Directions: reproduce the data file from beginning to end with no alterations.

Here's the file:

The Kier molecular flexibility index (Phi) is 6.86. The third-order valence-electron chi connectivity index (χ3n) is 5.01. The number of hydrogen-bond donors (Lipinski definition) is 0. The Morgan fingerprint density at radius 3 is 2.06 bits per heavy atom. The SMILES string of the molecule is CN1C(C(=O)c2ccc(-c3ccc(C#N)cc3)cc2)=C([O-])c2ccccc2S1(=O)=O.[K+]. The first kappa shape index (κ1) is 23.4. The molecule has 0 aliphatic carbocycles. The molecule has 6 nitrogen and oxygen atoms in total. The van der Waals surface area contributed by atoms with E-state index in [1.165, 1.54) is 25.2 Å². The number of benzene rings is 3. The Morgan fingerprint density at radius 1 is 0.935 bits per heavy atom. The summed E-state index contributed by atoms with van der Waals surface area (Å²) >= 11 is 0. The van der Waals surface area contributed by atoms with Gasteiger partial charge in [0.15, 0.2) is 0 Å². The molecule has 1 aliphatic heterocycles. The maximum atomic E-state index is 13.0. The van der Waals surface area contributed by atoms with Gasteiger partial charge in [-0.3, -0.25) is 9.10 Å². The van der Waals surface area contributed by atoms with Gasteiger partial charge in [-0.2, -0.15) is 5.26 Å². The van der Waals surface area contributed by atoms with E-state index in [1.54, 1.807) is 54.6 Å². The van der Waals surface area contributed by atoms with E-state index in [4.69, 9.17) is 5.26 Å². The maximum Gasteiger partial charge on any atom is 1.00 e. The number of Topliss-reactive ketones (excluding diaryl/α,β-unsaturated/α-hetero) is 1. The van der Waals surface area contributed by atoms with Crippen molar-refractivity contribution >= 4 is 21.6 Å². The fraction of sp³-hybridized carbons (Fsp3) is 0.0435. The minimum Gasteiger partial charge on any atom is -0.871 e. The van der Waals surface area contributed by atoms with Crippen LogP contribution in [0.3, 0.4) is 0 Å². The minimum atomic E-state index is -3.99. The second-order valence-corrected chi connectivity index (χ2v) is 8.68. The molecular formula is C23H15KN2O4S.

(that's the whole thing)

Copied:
The Kier molecular flexibility index (Phi) is 6.86. The third-order valence-electron chi connectivity index (χ3n) is 5.01. The number of hydrogen-bond donors (Lipinski definition) is 0. The Morgan fingerprint density at radius 3 is 2.06 bits per heavy atom. The SMILES string of the molecule is CN1C(C(=O)c2ccc(-c3ccc(C#N)cc3)cc2)=C([O-])c2ccccc2S1(=O)=O.[K+]. The first kappa shape index (κ1) is 23.4. The molecule has 0 aliphatic carbocycles. The molecule has 6 nitrogen and oxygen atoms in total. The van der Waals surface area contributed by atoms with E-state index in [1.165, 1.54) is 25.2 Å². The number of benzene rings is 3. The Morgan fingerprint density at radius 1 is 0.935 bits per heavy atom. The summed E-state index contributed by atoms with van der Waals surface area (Å²) >= 11 is 0. The van der Waals surface area contributed by atoms with Gasteiger partial charge in [0.15, 0.2) is 0 Å². The molecule has 1 aliphatic heterocycles. The maximum atomic E-state index is 13.0. The van der Waals surface area contributed by atoms with Gasteiger partial charge in [-0.3, -0.25) is 9.10 Å². The van der Waals surface area contributed by atoms with Gasteiger partial charge in [-0.2, -0.15) is 5.26 Å². The van der Waals surface area contributed by atoms with E-state index in [1.54, 1.807) is 54.6 Å². The van der Waals surface area contributed by atoms with E-state index in [4.69, 9.17) is 5.26 Å². The maximum Gasteiger partial charge on any atom is 1.00 e. The number of Topliss-reactive ketones (excluding diaryl/α,β-unsaturated/α-hetero) is 1. The van der Waals surface area contributed by atoms with Crippen molar-refractivity contribution >= 4 is 21.6 Å². The fraction of sp³-hybridized carbons (Fsp3) is 0.0435. The minimum Gasteiger partial charge on any atom is -0.871 e. The van der Waals surface area contributed by atoms with Crippen LogP contribution in [0.3, 0.4) is 0 Å². The minimum atomic E-state index is -3.99. The second-order valence-corrected chi connectivity index (χ2v) is 8.68. The molecular formula is C23H15KN2O4S.